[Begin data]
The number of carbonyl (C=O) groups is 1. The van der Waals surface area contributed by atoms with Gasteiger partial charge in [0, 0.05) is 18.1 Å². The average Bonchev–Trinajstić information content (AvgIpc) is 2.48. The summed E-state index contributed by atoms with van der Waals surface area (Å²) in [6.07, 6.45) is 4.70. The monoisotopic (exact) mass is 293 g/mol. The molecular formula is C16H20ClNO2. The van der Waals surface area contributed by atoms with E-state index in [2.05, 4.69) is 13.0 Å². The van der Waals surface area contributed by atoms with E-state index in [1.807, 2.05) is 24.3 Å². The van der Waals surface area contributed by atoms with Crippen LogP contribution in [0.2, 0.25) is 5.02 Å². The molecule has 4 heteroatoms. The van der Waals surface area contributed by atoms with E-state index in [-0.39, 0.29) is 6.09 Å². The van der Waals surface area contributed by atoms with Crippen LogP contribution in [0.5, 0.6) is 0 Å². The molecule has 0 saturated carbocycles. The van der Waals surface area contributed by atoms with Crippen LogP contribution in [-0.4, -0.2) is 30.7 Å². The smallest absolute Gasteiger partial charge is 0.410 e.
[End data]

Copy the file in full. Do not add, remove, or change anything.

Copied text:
The number of carbonyl (C=O) groups is 1. The van der Waals surface area contributed by atoms with Gasteiger partial charge in [0, 0.05) is 18.1 Å². The average Bonchev–Trinajstić information content (AvgIpc) is 2.48. The summed E-state index contributed by atoms with van der Waals surface area (Å²) in [6.07, 6.45) is 4.70. The monoisotopic (exact) mass is 293 g/mol. The molecular formula is C16H20ClNO2. The van der Waals surface area contributed by atoms with E-state index in [2.05, 4.69) is 13.0 Å². The van der Waals surface area contributed by atoms with E-state index in [1.807, 2.05) is 24.3 Å². The van der Waals surface area contributed by atoms with Crippen LogP contribution in [0.2, 0.25) is 5.02 Å². The molecule has 4 heteroatoms. The van der Waals surface area contributed by atoms with E-state index in [-0.39, 0.29) is 6.09 Å². The van der Waals surface area contributed by atoms with Crippen LogP contribution in [0.5, 0.6) is 0 Å². The molecule has 0 saturated carbocycles. The van der Waals surface area contributed by atoms with Crippen LogP contribution in [-0.4, -0.2) is 30.7 Å². The smallest absolute Gasteiger partial charge is 0.410 e.